About the Smallest Smallholding

Onions

The Smallest Smallholding is a project that I embarked on with my partner Rich, together with our flock of 4 rescued ex-battery hens and resident cats. The ‘Smallholding’ is a patch of land adjacent to the original garden, sited on an old unusable building site (lack of access meant that there could be no more building) that was bought up over 10 years ago by my parents. Like our garden, it too had the remnants of an old orchard, so it was turfed over and left as a large garden extension, fruit trees intact.

When my parents moved out Rich and I took on the house and land. Overwhelmed at first, we didn’t really tackle it over the first 4 or so years as we should have done. It became quite overgrown and was in a bit of a state, as the poor soil under the turf was the perfect breeding ground for weeds. We battled a bit, but in 2006 things started to change.

I discovered that although I had previously dabbled in gardening, my love for wildlife, cooking, and all things environmentally friendly finally all came together in the form of vegetable growing and wildlife planting. It suddenly all made sense – I could really do something with all the land we had. Perhaps it wasn’t a huge amount by true smallholding or farm standards – in fact it’s really just a large garden. But the potential was there to really make the land work for us, and in turn give something back to the wildlife.

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In the winter of 2006, a couple of weeks before Christmas we brought home our 4 hens. This was the beginning of the Smallest Smallholding really. Outside was a bit of state, with bird food everywhere, overgrown patches of weeds, no real structure to the place. Having the hens meant that we really had to clean up our act. So I did. I started waiting in earnest for Monty Don on Gardener’s World every Friday night. Not your usual programme of choice for a 24 year old.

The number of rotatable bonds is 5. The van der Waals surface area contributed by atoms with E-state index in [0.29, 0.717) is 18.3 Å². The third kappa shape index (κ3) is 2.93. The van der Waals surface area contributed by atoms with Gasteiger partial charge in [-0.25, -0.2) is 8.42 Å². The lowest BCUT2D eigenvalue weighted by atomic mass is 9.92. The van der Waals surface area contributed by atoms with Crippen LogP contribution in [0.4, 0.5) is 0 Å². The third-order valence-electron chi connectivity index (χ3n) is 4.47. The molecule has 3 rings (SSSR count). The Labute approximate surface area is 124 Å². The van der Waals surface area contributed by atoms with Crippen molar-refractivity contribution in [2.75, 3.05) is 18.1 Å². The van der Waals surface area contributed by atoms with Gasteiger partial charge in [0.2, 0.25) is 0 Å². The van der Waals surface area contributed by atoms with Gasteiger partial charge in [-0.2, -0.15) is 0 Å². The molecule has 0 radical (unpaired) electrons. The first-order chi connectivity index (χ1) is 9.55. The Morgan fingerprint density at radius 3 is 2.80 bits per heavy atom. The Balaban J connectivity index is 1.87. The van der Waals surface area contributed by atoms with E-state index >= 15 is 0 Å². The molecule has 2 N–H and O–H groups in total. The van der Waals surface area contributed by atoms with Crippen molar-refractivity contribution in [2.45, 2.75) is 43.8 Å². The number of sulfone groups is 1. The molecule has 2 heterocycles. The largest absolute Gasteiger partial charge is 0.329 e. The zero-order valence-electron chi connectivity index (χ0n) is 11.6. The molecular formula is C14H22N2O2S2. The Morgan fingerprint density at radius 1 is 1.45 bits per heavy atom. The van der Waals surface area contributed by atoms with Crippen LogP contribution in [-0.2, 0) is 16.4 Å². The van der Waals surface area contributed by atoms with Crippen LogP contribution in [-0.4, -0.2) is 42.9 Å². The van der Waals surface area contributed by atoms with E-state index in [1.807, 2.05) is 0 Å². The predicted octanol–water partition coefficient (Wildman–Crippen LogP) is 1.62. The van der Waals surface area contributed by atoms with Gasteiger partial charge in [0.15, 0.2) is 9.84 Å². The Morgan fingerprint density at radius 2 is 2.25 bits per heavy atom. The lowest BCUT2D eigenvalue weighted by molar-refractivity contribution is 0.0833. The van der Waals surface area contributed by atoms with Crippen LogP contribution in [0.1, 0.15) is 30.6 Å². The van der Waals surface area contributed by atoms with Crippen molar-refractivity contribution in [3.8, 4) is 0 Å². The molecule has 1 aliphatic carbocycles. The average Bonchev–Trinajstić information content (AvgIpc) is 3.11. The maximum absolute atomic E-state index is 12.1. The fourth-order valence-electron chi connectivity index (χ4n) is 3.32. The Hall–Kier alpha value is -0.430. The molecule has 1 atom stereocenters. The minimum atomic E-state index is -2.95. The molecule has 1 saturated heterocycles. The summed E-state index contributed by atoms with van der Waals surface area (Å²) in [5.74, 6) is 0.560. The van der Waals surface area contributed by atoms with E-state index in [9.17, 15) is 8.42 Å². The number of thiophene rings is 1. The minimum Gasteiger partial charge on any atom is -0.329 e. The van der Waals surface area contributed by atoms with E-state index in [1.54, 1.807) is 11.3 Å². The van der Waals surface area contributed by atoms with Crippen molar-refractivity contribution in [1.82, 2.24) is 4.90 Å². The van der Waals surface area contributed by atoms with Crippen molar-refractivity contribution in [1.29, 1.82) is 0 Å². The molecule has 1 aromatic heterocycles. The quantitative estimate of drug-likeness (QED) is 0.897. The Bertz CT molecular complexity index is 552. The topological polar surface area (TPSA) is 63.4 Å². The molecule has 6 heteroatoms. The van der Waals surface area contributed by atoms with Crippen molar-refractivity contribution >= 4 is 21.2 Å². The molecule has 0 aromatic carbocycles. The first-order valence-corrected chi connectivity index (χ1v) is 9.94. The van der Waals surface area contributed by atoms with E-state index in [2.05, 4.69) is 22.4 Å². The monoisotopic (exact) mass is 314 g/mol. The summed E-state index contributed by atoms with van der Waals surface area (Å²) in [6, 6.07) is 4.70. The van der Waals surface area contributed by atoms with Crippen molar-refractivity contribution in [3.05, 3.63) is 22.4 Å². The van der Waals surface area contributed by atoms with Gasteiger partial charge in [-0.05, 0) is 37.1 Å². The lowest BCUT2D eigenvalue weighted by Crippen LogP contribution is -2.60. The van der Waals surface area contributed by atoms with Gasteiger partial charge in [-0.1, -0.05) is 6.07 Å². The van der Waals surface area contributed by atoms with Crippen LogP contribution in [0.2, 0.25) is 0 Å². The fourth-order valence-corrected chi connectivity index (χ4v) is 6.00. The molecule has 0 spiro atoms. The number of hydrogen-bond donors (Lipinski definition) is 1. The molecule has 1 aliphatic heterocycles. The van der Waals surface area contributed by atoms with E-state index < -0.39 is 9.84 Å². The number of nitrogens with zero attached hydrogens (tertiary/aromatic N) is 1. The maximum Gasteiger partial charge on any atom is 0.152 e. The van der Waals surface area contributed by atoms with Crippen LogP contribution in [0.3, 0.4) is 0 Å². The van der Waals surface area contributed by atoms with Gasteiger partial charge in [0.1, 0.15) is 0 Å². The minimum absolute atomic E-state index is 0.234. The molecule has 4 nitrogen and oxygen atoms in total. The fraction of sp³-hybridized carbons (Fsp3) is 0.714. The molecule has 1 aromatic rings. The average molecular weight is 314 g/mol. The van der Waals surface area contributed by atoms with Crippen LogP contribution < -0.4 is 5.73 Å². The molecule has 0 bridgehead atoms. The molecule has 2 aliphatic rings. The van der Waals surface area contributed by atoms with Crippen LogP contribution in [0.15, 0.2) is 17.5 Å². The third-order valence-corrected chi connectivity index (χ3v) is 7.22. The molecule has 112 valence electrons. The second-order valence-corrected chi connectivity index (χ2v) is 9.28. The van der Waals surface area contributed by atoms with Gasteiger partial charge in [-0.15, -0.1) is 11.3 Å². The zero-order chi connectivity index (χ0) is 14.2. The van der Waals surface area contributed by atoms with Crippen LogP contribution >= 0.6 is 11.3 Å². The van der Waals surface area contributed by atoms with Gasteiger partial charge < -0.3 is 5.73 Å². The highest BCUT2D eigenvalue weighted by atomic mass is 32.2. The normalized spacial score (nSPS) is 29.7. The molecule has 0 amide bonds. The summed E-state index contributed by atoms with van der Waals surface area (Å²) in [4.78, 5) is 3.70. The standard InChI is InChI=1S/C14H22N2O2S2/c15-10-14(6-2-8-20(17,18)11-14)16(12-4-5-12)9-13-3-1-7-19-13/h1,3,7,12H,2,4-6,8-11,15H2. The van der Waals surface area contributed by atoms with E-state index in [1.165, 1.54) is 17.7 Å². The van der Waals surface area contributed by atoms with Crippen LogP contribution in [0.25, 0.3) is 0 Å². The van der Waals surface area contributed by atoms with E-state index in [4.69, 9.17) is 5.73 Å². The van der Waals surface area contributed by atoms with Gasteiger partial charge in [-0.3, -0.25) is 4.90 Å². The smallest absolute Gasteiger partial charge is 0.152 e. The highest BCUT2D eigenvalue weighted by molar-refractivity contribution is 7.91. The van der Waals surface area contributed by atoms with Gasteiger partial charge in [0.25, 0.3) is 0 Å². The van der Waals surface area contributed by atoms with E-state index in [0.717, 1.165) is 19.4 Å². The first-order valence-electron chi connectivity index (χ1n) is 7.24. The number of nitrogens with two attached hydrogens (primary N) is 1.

Over the autumn winter of 2006 and into 2007, we dug out some vegetable plots, ready for spring planting. We unearthed barrowloads of spent and broken roof tiles, ceramic drain pipes, old bits of metal…all just dumped there by the builder we assume. So it all came in, and in went the compost and soil conditioner. In the spring of 2007 I sowed the first vegetables that we’d eat at the Smallest Smallholding. Just a test run to see how they would fair.

Sadly on Easter bank holiday of 2007 one of our beloved cats suddenly died. Anyone who has ever owned a cat that has become part of the family will know how shocking and distressing it is when they go. We didn’t want to be in the house as it just felt too sad, and so for a couple of weeks we sought refuge outside. It was then that we discovered how much being around nature, the hens, the other cats, the outdoors and the sunshine can be like a therapy. We threw ourselves into this project as a sort of distraction, and now it’s become a real passion. Since beginning our Smallest Smallholding project, we’ve sadly lost our hens one by one to natural causes and old age, but our journey continues, and the fight to improve conditions for commercial hens goes on…

We hope that the Smallest Smallholding will grow over the next few weeks, months and years. I have lots of projects and changes to make to the land. It’s only a small place, but we want to make it work for us, whilst encouraging more wildlife in.